3-in-4 SMEs surveyed in Kenya concerned about rising cost of doing business  

From surviving to thriving in the post-COVID world, small and medium enterprises (SMEs) in Kenya have demonstrated optimism and confidence about the next 12 months. These are the findings of the second edition of the Mastercard Eastern Europe, Middle East and Africa (EEMEA) SME Confidence Index.

The 2021 inaugural SME Confidence Index delved into the impact of the pandemic on SMEs across sectors, products and services, and how they are embracing a digital future.

Omnichannel payments and digitizing business present the biggest growth opportunity for Kenyan SMEs

As a continuation, the second edition of the survey reveals that while 66% of SMEs across Kenya are confident about business growth, a significant number of businesses (97%) believe that omnichannel payments present the biggest opportunity for them followed by digitizing their business (96%) and access to training and development support (95%).

Other factors contributing to business growth include training and upskilling staff (94%), easier access to financial services and credit funding (93%), better data, analytics and insights (91%) and being able to transact internationally (83%).

As companies recover from the pandemic and return to growth phase, the research shows that 73% of SMEs in Kenya are concerned about rising cost of doing business in 2023 and access to capital funding (44%).

“The SME Confidence Index results are highly encouraging, as they reveal that Kenyan SMEs are optimistic about their business growth prospects with a notable focus on the transformative potential of digital payments. Micro, small, and medium size businesses play a pivotal role in propelling Kenya’s economy forward, and at Mastercard, we remain dedicated to empowering them by facilitating their digital integration and equipping them with the skills they need and grow their businesses,” said Shehryar Ali, the Senior VP and Country Manager for East Africa and Indian Ocean Islands, Mastercard.

68% of SMEs in Kenya project increase of similar revenue in 2023 

The survey reveals that medium-sized businesses (87%) are far more optimistic about the next 12 months as compared to 66% of micro and small businesses surveyed.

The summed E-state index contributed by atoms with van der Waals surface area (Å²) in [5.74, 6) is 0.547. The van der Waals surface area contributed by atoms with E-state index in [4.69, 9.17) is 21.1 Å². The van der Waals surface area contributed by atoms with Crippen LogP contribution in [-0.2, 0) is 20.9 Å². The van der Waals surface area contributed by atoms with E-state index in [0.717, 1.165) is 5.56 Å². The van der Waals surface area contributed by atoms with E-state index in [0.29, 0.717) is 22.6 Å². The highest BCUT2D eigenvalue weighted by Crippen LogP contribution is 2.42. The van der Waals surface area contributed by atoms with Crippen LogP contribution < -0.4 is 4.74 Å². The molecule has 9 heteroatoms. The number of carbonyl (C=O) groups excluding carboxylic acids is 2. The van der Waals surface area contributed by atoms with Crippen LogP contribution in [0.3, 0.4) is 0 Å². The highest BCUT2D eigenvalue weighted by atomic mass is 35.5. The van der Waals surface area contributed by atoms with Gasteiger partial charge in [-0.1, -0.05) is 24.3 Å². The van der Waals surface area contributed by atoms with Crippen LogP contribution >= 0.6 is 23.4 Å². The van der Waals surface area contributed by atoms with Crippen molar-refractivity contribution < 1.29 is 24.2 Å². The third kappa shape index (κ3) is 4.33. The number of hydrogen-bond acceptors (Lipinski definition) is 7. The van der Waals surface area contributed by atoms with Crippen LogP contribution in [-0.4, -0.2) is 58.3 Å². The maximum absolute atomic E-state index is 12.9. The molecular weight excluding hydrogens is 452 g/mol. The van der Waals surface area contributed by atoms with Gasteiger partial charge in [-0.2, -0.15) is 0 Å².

According to the Kenya Institute for Public Policy Research and Analysis, SMEs contribute to over 90% of total labor force and play a key role in poverty reduction and economic development. They are also a source of innovation, competitiveness, goods and services, and entrepreneurial skills. There are over 7.4 million SMEs employing approximately 14.9 million Kenyans in various sectors of the economy.

Rising cost of goods and services and impact of COVID-19 remain key factors impacting business in Kenya

SMEs in Kenya have identified rising cost of goods and services (65%), lingering effects of the pandemic (61%) and inflation (52%) as factors impacting business growth.

Four out of 10 SMEs are concerned about paying back loans from banks and governments. Additionally, easy access to capital funding (23%) and red tape regulations (23%) remain key challenges.

Mastercard leverages its extensive network, state-of-the-art technology, and global partnerships to help SMEs to adapt to changing commercial environments and new spending patterns. The company works with governments and the private sector to build synergies that advance financial inclusion and motivates consumers and merchants to support small businesses.

The survey involved telephone (or face-to-face) interviews of SME decision-makers in 11 countries across three regions (MENA, Africa, and Eastern Europe). Up to 300 respondents per country in Kenya, Nigeria, and South Africa; and up to 100 respondents per country in Egypt, UAE, Saudi Arabia, and 300 respondents in Qatar. Up to 100 respondents per country in Georgia, Turkey, Azerbaijan, and Kazakhstan, were also interviewed. It involved a nationally representative sample of SME size.


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